Assessing the severity of the small inframe deletion mutation in the alpha-subunit of beta-hexosaminidase A found in the Turkish population by reproducing it in the more stable beta-subunit


Sinici I., Tropak M., Mahuran D., Ozkara H.

JOURNAL OF INHERITED METABOLIC DISEASE, vol.27, no.6, pp.747-756, 2004 (Journal Indexed in SCI) identifier identifier identifier

  • Publication Type: Article / Article
  • Volume: 27 Issue: 6
  • Publication Date: 2004
  • Doi Number: 10.1023/b:boli.0000045759.12935.76
  • Title of Journal : JOURNAL OF INHERITED METABOLIC DISEASE
  • Page Numbers: pp.747-756

Abstract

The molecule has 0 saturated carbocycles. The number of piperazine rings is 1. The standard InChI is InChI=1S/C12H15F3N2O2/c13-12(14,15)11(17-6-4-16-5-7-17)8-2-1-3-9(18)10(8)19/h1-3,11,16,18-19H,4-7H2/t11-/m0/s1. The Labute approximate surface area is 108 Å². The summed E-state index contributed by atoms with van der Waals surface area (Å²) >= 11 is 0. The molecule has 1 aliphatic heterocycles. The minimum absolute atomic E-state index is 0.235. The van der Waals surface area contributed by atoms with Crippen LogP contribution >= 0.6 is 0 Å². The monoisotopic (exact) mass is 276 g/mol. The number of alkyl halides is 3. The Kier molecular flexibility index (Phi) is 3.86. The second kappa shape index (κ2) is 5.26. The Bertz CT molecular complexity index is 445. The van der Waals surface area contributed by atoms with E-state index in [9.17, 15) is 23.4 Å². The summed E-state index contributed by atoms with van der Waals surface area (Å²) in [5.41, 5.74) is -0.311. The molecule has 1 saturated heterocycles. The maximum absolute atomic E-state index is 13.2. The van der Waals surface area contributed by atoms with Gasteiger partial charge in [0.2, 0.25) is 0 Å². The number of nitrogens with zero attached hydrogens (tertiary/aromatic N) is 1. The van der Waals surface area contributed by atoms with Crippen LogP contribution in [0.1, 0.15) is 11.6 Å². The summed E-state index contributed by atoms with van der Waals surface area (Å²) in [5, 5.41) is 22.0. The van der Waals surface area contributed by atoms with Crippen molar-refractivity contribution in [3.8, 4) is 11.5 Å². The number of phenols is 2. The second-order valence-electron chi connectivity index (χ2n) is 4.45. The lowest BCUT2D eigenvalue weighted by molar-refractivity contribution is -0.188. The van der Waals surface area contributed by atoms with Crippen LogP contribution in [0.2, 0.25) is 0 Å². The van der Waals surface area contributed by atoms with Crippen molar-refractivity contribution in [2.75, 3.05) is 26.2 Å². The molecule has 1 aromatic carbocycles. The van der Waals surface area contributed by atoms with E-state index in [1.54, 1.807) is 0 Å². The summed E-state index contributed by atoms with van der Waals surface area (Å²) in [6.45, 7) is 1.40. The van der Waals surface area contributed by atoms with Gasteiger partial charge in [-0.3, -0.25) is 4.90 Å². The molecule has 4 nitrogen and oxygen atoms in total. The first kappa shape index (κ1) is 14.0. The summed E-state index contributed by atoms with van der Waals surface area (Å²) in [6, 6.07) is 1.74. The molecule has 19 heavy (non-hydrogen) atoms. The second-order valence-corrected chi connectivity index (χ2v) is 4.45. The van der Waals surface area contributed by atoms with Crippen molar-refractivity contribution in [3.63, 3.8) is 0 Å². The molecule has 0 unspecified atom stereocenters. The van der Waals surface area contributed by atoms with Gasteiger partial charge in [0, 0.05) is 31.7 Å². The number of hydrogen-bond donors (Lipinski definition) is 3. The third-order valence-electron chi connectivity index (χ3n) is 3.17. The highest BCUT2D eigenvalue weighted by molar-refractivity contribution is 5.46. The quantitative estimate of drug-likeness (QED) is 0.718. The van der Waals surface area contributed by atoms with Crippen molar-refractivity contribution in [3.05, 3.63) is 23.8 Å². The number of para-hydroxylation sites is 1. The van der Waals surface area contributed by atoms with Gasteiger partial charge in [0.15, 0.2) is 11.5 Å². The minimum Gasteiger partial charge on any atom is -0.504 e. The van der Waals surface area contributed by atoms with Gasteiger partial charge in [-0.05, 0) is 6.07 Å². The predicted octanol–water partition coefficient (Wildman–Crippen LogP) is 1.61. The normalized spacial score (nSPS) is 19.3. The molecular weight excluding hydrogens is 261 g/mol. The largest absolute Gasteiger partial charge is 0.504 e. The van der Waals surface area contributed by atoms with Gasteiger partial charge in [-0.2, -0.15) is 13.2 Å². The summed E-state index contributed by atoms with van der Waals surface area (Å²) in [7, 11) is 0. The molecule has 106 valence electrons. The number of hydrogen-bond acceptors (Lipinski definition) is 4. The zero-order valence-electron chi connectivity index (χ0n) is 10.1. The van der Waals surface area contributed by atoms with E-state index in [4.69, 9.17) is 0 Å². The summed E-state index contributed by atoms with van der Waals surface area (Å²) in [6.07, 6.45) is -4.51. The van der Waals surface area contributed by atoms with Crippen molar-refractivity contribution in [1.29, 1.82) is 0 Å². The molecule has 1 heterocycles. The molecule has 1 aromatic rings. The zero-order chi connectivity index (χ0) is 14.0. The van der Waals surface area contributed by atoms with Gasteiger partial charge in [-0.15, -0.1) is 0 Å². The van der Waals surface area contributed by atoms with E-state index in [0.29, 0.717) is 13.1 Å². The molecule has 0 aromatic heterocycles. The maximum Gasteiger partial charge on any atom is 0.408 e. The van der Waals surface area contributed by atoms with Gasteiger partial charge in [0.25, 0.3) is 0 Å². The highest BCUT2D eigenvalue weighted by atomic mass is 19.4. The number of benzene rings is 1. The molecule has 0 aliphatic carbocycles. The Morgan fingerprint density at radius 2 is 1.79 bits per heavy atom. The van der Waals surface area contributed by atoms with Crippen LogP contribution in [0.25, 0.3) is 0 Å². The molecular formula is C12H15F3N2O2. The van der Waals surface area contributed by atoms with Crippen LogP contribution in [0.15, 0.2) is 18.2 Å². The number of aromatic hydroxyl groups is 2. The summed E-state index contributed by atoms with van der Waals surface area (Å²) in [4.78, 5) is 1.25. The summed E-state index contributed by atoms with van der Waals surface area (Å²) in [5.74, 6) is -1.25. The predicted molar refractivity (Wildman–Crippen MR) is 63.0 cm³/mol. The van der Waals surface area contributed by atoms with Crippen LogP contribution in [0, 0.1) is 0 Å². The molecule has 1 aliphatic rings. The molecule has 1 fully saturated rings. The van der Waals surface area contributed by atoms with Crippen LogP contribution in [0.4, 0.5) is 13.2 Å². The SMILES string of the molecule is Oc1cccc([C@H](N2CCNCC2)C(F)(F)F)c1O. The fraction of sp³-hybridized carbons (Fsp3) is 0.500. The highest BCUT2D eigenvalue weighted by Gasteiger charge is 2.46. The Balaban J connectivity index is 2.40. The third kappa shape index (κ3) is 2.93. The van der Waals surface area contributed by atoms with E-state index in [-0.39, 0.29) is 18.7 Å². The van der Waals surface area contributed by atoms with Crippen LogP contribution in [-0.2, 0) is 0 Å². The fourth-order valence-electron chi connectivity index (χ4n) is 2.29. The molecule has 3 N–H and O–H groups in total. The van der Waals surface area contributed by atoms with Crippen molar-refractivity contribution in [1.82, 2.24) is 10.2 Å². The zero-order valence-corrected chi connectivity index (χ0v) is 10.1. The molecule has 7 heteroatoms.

GM(2) gangliosidoses are a group of panethnic lysosomal storage diseases in which GM(2) ganglioside accumulates in the lysosome due to a defect in one of three genes, two of which encode the alpha- or beta-subunits of beta-N-acetylhexosaminidase (Hex) A. A small inframe deletion mutation in the catalytic domain of the alpha-subunit of Hex has been found in five Turkish patients with infantile Tay-Sachs disease. To date it has not been detected in other populations and is the only mutation to be found in exon 10. It results in detectable levels of inactive alpha-protein in its precursor form. Because the alpha- and beta-subunits share 60% sequence identity, the Hex A and Hex B genes are believed to have arisen from a common ancestral gene. Thus the subunits must share very similar three-dimensional structures with conserved functional domains. Hex B, the beta-subunit homodimer is more stable than the heterodimeric HexA, and much more stable than Hex S, the alpha homodimer. Thus, mutations that completely destabilize the alpha-subunit can often be partially rescued if expressed in the aligned positions in the beta-subunit. To better understand the severity of the Turkish HEXA mutation, we reproduced the 12 bp deletion mutation (1267-1278) in the beta-subunit cDNA. Western blot analysis of permanently transfected CHO cells expressing the mutant detected only the pro-form of the beta-subunit coupled with a total lack of detectable Hex B activity. These data indicate that the deletion of the four amino acids severely affects the folding of even the more stable beta-subunit, causing its retention in the endoplasmic reticulum and ultimate degradation.